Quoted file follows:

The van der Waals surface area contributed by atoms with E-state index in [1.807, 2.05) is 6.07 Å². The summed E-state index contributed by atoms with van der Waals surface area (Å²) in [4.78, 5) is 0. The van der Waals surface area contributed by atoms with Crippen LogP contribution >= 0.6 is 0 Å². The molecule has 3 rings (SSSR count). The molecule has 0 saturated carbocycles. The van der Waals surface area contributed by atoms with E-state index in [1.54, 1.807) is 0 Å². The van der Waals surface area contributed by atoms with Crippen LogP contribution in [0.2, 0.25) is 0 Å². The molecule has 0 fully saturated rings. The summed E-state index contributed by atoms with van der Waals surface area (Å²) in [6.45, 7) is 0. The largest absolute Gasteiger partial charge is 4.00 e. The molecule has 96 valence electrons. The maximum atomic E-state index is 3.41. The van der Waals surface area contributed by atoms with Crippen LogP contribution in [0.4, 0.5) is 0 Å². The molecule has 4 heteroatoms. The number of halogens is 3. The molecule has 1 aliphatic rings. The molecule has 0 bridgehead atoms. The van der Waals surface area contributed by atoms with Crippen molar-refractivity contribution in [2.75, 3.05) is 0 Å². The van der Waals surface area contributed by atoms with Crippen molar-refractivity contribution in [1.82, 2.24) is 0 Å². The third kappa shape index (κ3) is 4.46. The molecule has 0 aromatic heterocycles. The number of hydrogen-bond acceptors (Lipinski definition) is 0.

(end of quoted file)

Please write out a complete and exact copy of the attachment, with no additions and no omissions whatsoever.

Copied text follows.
The van der Waals surface area contributed by atoms with E-state index in [1.807, 2.05) is 6.07 Å². The summed E-state index contributed by atoms with van der Waals surface area (Å²) in [4.78, 5) is 0. The van der Waals surface area contributed by atoms with Crippen LogP contribution >= 0.6 is 0 Å². The molecule has 3 rings (SSSR count). The molecule has 0 saturated carbocycles. The van der Waals surface area contributed by atoms with E-state index in [1.54, 1.807) is 0 Å². The van der Waals surface area contributed by atoms with Crippen LogP contribution in [0.2, 0.25) is 0 Å². The molecule has 0 fully saturated rings. The summed E-state index contributed by atoms with van der Waals surface area (Å²) in [6.45, 7) is 0. The largest absolute Gasteiger partial charge is 4.00 e. The molecule has 96 valence electrons. The maximum atomic E-state index is 3.41. The van der Waals surface area contributed by atoms with Crippen LogP contribution in [0.4, 0.5) is 0 Å². The molecule has 4 heteroatoms. The number of halogens is 3. The molecule has 1 aliphatic rings. The molecule has 0 bridgehead atoms. The van der Waals surface area contributed by atoms with Crippen molar-refractivity contribution in [2.75, 3.05) is 0 Å². The van der Waals surface area contributed by atoms with Crippen molar-refractivity contribution in [1.82, 2.24) is 0 Å². The third kappa shape index (κ3) is 4.46. The molecule has 0 aromatic heterocycles. The number of hydrogen-bond acceptors (Lipinski definition) is 0.